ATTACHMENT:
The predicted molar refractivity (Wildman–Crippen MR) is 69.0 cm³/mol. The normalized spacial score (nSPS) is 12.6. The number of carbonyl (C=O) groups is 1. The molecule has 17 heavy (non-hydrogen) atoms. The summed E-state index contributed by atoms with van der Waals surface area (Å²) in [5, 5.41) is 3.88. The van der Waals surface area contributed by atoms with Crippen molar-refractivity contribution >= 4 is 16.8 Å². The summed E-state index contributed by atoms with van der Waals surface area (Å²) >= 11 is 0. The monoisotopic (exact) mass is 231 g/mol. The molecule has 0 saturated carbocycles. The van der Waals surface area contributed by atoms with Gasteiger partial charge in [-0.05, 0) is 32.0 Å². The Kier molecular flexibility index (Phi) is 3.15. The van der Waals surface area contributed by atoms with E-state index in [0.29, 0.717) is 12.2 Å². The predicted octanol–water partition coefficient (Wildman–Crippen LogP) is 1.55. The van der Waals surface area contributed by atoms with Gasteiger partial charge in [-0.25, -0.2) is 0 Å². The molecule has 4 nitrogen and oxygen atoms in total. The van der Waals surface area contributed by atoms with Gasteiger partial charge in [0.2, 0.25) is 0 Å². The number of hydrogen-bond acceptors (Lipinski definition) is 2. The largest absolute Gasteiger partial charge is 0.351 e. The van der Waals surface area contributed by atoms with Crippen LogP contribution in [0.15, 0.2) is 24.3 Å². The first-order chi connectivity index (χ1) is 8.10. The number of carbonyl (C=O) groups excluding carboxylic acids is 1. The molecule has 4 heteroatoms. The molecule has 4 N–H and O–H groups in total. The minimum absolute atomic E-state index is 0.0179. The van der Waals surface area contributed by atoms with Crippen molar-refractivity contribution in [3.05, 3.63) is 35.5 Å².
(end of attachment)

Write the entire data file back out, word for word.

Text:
The predicted molar refractivity (Wildman–Crippen MR) is 69.0 cm³/mol. The normalized spacial score (nSPS) is 12.6. The number of carbonyl (C=O) groups is 1. The molecule has 17 heavy (non-hydrogen) atoms. The summed E-state index contributed by atoms with van der Waals surface area (Å²) in [5, 5.41) is 3.88. The van der Waals surface area contributed by atoms with Crippen molar-refractivity contribution >= 4 is 16.8 Å². The summed E-state index contributed by atoms with van der Waals surface area (Å²) >= 11 is 0. The monoisotopic (exact) mass is 231 g/mol. The molecule has 0 saturated carbocycles. The van der Waals surface area contributed by atoms with Gasteiger partial charge in [-0.05, 0) is 32.0 Å². The Kier molecular flexibility index (Phi) is 3.15. The van der Waals surface area contributed by atoms with E-state index in [0.29, 0.717) is 12.2 Å². The predicted octanol–water partition coefficient (Wildman–Crippen LogP) is 1.55. The van der Waals surface area contributed by atoms with Gasteiger partial charge in [-0.25, -0.2) is 0 Å². The molecule has 4 nitrogen and oxygen atoms in total. The van der Waals surface area contributed by atoms with Gasteiger partial charge in [0.2, 0.25) is 0 Å². The number of hydrogen-bond acceptors (Lipinski definition) is 2. The largest absolute Gasteiger partial charge is 0.351 e. The van der Waals surface area contributed by atoms with Crippen LogP contribution in [0.15, 0.2) is 24.3 Å². The first-order chi connectivity index (χ1) is 8.10. The number of carbonyl (C=O) groups excluding carboxylic acids is 1. The molecule has 4 heteroatoms. The molecule has 4 N–H and O–H groups in total. The minimum absolute atomic E-state index is 0.0179. The van der Waals surface area contributed by atoms with Crippen molar-refractivity contribution in [3.05, 3.63) is 35.5 Å².